“[Convening CASA] was the product of a lot of effective community organizing and advocacy. There were a number of groups that were beating down the doors of the elected officials, saying that there needs to be something done about the housing crisis.” — Fred Blackwell, CEO, San Francisco Foundation

  1. Center historically disadvantaged communities. We have for decades underinvested in public transportation, leaving transit-dependent people, people with disabilities, and people with low incomes behind. A successful solution must ensure real benefits for historically disadvantaged people and communities. Centering their voices, needs, and leadership will be key to building the transportation system we want and need.

“We have to center the people most impacted. They don’t just need to be represented, they need to be there having the conversation, having the debates, telling their stories and the solutions they want. When you lead with equity, everybody wins.” — Ellen Wu, Urban Habitat

  1. To allow enough time for collaboration, the process must start soon. The state legislative cycle dictates the timeline for developing a regional funding measure. To ensure time for a thoughtful, equitable process within those constraints, there is some urgency to begin as soon as possible. 

“Our deadline for getting it done had to do with the legislative session. If we had had a little bit more time to sit with some of the really sticky points--I’m not going to say that we could totally agree, but we could have come closer to agreement.” Ellen Wu, Urban Habitat

  1. Compromise can be a win, not a loss. With so many diverse interests necessary to advance a solution, compromise is inevitable and should be seen as a goal of the process by all participants. That said, too often the less powerful groups end up compromising more than the deep-pocketed ones—power and compromise should both be balanced.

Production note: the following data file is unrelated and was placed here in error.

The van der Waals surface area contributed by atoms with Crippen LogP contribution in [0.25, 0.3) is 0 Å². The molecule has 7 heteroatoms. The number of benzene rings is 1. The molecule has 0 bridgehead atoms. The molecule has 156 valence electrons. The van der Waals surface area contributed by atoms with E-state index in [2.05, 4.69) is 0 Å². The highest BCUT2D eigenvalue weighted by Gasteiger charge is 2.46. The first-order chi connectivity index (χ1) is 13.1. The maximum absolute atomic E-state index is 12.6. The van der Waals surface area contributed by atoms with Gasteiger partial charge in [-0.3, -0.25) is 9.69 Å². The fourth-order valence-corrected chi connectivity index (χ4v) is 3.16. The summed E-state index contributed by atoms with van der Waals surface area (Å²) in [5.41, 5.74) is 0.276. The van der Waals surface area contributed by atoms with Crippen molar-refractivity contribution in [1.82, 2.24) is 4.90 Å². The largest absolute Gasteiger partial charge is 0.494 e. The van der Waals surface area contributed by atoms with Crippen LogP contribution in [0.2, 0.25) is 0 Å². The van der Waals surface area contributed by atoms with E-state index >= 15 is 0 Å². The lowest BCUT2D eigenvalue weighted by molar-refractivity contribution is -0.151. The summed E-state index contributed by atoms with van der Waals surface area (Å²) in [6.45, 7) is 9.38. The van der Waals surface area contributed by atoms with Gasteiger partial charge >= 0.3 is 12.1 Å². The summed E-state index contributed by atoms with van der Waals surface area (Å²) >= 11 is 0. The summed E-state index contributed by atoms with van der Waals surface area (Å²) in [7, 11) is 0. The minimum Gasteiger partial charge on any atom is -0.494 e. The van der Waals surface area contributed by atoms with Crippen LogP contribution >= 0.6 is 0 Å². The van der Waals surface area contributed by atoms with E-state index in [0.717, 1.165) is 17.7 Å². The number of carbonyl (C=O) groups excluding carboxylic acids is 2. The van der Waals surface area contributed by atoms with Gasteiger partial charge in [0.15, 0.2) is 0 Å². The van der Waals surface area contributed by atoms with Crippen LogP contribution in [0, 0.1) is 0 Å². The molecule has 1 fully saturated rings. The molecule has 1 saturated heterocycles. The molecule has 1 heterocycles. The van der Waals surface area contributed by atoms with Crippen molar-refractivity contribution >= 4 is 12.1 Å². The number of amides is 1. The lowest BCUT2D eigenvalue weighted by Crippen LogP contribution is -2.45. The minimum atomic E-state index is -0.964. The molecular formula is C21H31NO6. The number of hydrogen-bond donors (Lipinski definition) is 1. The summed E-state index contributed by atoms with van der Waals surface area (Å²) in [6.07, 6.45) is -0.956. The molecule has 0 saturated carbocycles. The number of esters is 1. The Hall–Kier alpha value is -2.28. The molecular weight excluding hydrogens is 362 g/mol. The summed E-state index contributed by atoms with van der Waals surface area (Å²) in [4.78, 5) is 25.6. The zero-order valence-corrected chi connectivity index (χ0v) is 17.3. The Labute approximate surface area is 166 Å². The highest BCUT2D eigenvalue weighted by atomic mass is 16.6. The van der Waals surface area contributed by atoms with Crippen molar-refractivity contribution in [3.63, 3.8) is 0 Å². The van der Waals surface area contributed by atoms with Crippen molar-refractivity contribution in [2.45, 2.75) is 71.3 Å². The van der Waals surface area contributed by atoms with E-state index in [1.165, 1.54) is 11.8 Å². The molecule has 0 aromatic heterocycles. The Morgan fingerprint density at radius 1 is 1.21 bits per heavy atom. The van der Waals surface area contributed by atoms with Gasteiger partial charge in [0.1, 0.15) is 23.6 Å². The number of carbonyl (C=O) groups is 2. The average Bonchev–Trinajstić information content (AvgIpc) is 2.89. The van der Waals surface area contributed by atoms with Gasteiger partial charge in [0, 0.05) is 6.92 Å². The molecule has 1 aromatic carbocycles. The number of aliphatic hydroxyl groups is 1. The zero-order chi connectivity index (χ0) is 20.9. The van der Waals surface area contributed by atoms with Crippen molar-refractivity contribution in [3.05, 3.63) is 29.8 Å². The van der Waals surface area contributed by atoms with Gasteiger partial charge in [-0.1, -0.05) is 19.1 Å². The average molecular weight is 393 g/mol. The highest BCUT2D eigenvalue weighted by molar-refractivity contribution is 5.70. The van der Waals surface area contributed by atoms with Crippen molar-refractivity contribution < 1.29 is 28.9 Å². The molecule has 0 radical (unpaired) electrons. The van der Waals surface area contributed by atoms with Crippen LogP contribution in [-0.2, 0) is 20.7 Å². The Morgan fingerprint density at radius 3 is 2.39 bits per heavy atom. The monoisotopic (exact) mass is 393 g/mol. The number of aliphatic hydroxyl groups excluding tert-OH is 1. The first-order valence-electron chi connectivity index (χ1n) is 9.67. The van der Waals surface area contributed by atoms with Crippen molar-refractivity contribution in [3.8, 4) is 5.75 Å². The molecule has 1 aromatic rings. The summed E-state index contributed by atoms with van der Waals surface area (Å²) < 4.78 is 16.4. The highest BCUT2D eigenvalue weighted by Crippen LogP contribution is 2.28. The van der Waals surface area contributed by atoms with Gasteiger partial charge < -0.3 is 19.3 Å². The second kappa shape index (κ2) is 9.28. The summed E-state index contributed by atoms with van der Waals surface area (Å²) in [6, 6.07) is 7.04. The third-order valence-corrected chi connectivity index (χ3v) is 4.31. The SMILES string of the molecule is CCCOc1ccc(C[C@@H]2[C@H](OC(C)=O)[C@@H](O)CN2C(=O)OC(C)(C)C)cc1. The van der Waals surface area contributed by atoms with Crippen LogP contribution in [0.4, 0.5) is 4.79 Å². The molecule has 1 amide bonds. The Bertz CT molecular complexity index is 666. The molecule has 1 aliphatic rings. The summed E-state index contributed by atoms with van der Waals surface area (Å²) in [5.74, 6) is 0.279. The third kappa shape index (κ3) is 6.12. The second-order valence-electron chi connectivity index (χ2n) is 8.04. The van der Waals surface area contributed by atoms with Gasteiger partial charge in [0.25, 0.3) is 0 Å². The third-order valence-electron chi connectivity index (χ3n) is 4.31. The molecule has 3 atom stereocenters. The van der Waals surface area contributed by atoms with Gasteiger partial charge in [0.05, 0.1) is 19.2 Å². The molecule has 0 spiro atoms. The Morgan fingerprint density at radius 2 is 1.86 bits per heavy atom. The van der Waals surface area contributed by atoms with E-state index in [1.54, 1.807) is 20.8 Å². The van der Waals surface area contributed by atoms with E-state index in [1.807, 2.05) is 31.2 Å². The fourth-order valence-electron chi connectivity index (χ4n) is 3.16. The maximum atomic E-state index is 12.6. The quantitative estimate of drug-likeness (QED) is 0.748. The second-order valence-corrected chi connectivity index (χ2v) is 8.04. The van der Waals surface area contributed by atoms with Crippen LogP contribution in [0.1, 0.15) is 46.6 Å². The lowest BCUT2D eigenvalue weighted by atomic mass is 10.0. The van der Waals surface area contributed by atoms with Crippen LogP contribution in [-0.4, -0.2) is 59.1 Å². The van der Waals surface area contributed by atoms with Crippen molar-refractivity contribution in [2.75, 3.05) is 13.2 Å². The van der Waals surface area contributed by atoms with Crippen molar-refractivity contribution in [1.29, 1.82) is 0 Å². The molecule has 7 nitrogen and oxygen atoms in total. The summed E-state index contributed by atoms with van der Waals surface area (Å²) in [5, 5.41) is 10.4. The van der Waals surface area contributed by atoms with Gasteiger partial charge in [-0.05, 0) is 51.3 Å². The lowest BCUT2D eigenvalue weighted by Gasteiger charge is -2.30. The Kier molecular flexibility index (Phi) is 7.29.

“We had to really embrace this idea that in order for you to get the things that you’ve been losing on, you were going to have to stand next to some stuff that is not your favorite stuff. These ideas are all going to have to move forward together.” — Fred Blackwell, San Francisco Foundation

“You can, in compromise, achieve gain.” — Therese McMillan, Executive Director, MTC

  1. Invest in strong facilitation and good data. To stay focused on solutions that actually move the needle on the issues we care about, a regional process with diverse stakeholders at a large table needs sharp data analysis and expert professional facilitation.

“This is not sexy, but you have to invest in the backbone for them to be productive. High quality facilitation, coordination… having good data that can be brought to the table to guide decision-making. If you really expect people to come into the room and be productive, that kind of infrastructure is absolutely essential.” — Fred Blackwell, San Francisco Foundation

TransForm and our partners are working to incorporate these lessons learned into a progressive and transformative regional transportation measure. I’d love to hear from other regionalists who want to learn more about our efforts and get involved! Feel free to contact me directly at [email protected]

You can also watch the complete conversation from the event on our YouTube channel:


About This Blog

TransForum is the blog of TransForm, California's leading transportation advocate. For more about our work, including ways you can take action and contribute, visit TransFormCA.org.